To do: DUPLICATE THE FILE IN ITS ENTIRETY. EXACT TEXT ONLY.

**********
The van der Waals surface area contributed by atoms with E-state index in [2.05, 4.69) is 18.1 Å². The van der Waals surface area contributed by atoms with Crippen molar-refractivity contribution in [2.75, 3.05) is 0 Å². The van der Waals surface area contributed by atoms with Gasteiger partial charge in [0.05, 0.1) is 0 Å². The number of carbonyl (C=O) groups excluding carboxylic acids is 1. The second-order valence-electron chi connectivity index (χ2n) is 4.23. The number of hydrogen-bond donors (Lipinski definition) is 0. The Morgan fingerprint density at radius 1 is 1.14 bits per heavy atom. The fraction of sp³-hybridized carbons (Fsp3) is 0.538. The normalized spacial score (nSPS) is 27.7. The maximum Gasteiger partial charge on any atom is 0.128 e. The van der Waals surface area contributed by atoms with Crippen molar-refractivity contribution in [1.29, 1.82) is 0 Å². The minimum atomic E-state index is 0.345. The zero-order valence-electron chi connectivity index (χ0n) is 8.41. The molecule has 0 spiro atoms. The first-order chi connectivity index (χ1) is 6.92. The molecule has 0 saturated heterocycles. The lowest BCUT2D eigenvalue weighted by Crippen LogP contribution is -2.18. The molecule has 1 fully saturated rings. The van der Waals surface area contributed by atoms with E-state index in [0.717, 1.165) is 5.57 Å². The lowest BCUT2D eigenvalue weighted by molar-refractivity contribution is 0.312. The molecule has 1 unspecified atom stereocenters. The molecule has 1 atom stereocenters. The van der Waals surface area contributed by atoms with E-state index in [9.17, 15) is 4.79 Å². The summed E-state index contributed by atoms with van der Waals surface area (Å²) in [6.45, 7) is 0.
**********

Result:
The van der Waals surface area contributed by atoms with E-state index in [2.05, 4.69) is 18.1 Å². The van der Waals surface area contributed by atoms with Crippen molar-refractivity contribution in [2.75, 3.05) is 0 Å². The van der Waals surface area contributed by atoms with Gasteiger partial charge in [0.05, 0.1) is 0 Å². The number of carbonyl (C=O) groups excluding carboxylic acids is 1. The second-order valence-electron chi connectivity index (χ2n) is 4.23. The number of hydrogen-bond donors (Lipinski definition) is 0. The Morgan fingerprint density at radius 1 is 1.14 bits per heavy atom. The fraction of sp³-hybridized carbons (Fsp3) is 0.538. The normalized spacial score (nSPS) is 27.7. The maximum Gasteiger partial charge on any atom is 0.128 e. The van der Waals surface area contributed by atoms with Crippen molar-refractivity contribution in [1.29, 1.82) is 0 Å². The minimum atomic E-state index is 0.345. The zero-order valence-electron chi connectivity index (χ0n) is 8.41. The molecule has 0 spiro atoms. The first-order chi connectivity index (χ1) is 6.92. The molecule has 0 saturated heterocycles. The lowest BCUT2D eigenvalue weighted by Crippen LogP contribution is -2.18. The molecule has 1 fully saturated rings. The van der Waals surface area contributed by atoms with E-state index in [0.717, 1.165) is 5.57 Å². The lowest BCUT2D eigenvalue weighted by molar-refractivity contribution is 0.312. The molecule has 1 unspecified atom stereocenters. The molecule has 1 atom stereocenters. The van der Waals surface area contributed by atoms with E-state index in [9.17, 15) is 4.79 Å². The summed E-state index contributed by atoms with van der Waals surface area (Å²) in [6.45, 7) is 0.